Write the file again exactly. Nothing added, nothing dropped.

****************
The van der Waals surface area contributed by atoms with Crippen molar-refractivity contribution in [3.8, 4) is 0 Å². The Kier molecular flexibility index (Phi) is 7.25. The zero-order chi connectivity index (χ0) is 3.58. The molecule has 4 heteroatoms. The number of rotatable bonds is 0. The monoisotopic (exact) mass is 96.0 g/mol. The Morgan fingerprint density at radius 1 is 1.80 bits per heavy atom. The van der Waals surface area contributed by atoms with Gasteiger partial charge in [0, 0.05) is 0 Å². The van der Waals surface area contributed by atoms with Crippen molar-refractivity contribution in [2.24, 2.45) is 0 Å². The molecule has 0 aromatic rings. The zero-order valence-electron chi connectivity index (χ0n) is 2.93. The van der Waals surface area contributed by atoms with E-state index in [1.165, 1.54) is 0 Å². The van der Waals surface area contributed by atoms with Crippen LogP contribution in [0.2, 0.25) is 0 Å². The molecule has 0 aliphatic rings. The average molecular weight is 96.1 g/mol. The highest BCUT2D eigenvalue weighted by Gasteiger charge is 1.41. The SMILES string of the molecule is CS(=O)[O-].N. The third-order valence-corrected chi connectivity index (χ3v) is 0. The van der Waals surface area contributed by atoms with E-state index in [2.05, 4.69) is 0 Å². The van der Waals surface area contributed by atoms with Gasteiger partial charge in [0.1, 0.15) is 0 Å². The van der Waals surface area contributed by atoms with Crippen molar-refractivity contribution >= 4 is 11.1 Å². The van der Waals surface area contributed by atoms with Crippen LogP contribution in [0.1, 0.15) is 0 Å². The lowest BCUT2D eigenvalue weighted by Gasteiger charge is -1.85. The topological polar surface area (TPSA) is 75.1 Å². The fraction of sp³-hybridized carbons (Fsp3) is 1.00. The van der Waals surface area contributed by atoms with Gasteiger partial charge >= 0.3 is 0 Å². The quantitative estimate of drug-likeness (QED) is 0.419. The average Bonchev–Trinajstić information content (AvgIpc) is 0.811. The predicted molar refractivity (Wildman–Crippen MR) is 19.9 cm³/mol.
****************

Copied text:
The van der Waals surface area contributed by atoms with Crippen molar-refractivity contribution in [3.8, 4) is 0 Å². The Kier molecular flexibility index (Phi) is 7.25. The zero-order chi connectivity index (χ0) is 3.58. The molecule has 4 heteroatoms. The number of rotatable bonds is 0. The monoisotopic (exact) mass is 96.0 g/mol. The Morgan fingerprint density at radius 1 is 1.80 bits per heavy atom. The van der Waals surface area contributed by atoms with Gasteiger partial charge in [0, 0.05) is 0 Å². The van der Waals surface area contributed by atoms with Crippen molar-refractivity contribution in [2.24, 2.45) is 0 Å². The molecule has 0 aromatic rings. The zero-order valence-electron chi connectivity index (χ0n) is 2.93. The van der Waals surface area contributed by atoms with E-state index in [1.165, 1.54) is 0 Å². The van der Waals surface area contributed by atoms with Crippen LogP contribution in [0.2, 0.25) is 0 Å². The molecule has 0 aliphatic rings. The average molecular weight is 96.1 g/mol. The highest BCUT2D eigenvalue weighted by Gasteiger charge is 1.41. The SMILES string of the molecule is CS(=O)[O-].N. The third-order valence-corrected chi connectivity index (χ3v) is 0. The van der Waals surface area contributed by atoms with E-state index in [2.05, 4.69) is 0 Å². The van der Waals surface area contributed by atoms with Gasteiger partial charge in [0.1, 0.15) is 0 Å². The van der Waals surface area contributed by atoms with Crippen molar-refractivity contribution >= 4 is 11.1 Å². The van der Waals surface area contributed by atoms with Crippen LogP contribution in [0.1, 0.15) is 0 Å². The lowest BCUT2D eigenvalue weighted by Gasteiger charge is -1.85. The topological polar surface area (TPSA) is 75.1 Å². The fraction of sp³-hybridized carbons (Fsp3) is 1.00. The van der Waals surface area contributed by atoms with Gasteiger partial charge >= 0.3 is 0 Å². The quantitative estimate of drug-likeness (QED) is 0.419. The average Bonchev–Trinajstić information content (AvgIpc) is 0.811. The predicted molar refractivity (Wildman–Crippen MR) is 19.9 cm³/mol.